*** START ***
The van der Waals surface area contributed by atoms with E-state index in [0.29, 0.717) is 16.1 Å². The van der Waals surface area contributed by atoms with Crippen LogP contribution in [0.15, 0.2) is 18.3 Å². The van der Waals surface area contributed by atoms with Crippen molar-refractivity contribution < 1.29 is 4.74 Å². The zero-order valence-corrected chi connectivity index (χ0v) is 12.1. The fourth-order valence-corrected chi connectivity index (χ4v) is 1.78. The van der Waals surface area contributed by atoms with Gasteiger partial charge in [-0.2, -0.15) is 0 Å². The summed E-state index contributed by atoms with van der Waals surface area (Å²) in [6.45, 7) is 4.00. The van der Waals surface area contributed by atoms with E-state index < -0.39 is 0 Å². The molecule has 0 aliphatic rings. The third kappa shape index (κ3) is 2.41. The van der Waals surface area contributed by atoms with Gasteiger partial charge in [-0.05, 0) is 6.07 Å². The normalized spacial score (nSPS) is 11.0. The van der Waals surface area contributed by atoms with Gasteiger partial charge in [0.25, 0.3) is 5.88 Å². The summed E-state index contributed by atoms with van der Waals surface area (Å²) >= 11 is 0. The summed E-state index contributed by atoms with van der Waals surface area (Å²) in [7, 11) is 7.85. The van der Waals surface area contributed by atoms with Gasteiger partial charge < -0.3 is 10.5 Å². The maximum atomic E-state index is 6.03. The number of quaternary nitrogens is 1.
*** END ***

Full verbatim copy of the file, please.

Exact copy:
The van der Waals surface area contributed by atoms with E-state index in [0.29, 0.717) is 16.1 Å². The van der Waals surface area contributed by atoms with Crippen LogP contribution in [0.15, 0.2) is 18.3 Å². The van der Waals surface area contributed by atoms with Crippen molar-refractivity contribution < 1.29 is 4.74 Å². The zero-order valence-corrected chi connectivity index (χ0v) is 12.1. The fourth-order valence-corrected chi connectivity index (χ4v) is 1.78. The van der Waals surface area contributed by atoms with Gasteiger partial charge in [-0.2, -0.15) is 0 Å². The summed E-state index contributed by atoms with van der Waals surface area (Å²) in [6.45, 7) is 4.00. The van der Waals surface area contributed by atoms with E-state index < -0.39 is 0 Å². The molecule has 0 aliphatic rings. The third kappa shape index (κ3) is 2.41. The van der Waals surface area contributed by atoms with Gasteiger partial charge in [-0.05, 0) is 6.07 Å². The normalized spacial score (nSPS) is 11.0. The van der Waals surface area contributed by atoms with Gasteiger partial charge in [0.25, 0.3) is 5.88 Å². The summed E-state index contributed by atoms with van der Waals surface area (Å²) >= 11 is 0. The summed E-state index contributed by atoms with van der Waals surface area (Å²) in [7, 11) is 7.85. The van der Waals surface area contributed by atoms with Gasteiger partial charge < -0.3 is 10.5 Å². The maximum atomic E-state index is 6.03. The number of quaternary nitrogens is 1.